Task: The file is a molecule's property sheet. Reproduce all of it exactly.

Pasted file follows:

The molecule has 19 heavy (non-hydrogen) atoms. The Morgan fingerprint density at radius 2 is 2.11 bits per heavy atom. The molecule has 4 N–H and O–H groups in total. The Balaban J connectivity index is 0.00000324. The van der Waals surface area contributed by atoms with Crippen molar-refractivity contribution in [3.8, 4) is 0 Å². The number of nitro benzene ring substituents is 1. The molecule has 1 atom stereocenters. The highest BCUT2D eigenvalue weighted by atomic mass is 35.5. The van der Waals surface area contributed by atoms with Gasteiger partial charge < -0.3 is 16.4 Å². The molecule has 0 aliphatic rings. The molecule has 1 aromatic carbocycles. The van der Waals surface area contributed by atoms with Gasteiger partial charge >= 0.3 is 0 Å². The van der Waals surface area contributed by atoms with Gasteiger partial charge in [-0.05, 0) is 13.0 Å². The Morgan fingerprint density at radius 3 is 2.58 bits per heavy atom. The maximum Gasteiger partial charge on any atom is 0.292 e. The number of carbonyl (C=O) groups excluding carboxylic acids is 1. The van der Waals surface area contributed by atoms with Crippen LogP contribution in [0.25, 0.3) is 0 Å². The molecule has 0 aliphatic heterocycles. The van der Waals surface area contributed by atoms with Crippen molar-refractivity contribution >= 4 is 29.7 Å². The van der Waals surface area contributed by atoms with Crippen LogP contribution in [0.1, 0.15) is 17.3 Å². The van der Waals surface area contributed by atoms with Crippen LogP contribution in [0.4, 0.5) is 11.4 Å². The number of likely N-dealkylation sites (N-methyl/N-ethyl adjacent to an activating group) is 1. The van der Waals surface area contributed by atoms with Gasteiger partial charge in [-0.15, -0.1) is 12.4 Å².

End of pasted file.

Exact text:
The molecule has 19 heavy (non-hydrogen) atoms. The Morgan fingerprint density at radius 2 is 2.11 bits per heavy atom. The molecule has 4 N–H and O–H groups in total. The Balaban J connectivity index is 0.00000324. The van der Waals surface area contributed by atoms with Crippen molar-refractivity contribution in [3.8, 4) is 0 Å². The number of nitro benzene ring substituents is 1. The molecule has 1 atom stereocenters. The highest BCUT2D eigenvalue weighted by atomic mass is 35.5. The van der Waals surface area contributed by atoms with Gasteiger partial charge < -0.3 is 16.4 Å². The molecule has 0 aliphatic rings. The molecule has 1 aromatic carbocycles. The van der Waals surface area contributed by atoms with Gasteiger partial charge >= 0.3 is 0 Å². The van der Waals surface area contributed by atoms with Gasteiger partial charge in [-0.05, 0) is 13.0 Å². The Morgan fingerprint density at radius 3 is 2.58 bits per heavy atom. The maximum Gasteiger partial charge on any atom is 0.292 e. The number of carbonyl (C=O) groups excluding carboxylic acids is 1. The van der Waals surface area contributed by atoms with Crippen LogP contribution in [0.25, 0.3) is 0 Å². The molecule has 0 aliphatic heterocycles. The van der Waals surface area contributed by atoms with Crippen molar-refractivity contribution >= 4 is 29.7 Å². The van der Waals surface area contributed by atoms with Crippen LogP contribution in [0.1, 0.15) is 17.3 Å². The van der Waals surface area contributed by atoms with Crippen LogP contribution in [0.4, 0.5) is 11.4 Å². The number of likely N-dealkylation sites (N-methyl/N-ethyl adjacent to an activating group) is 1. The van der Waals surface area contributed by atoms with Gasteiger partial charge in [-0.15, -0.1) is 12.4 Å².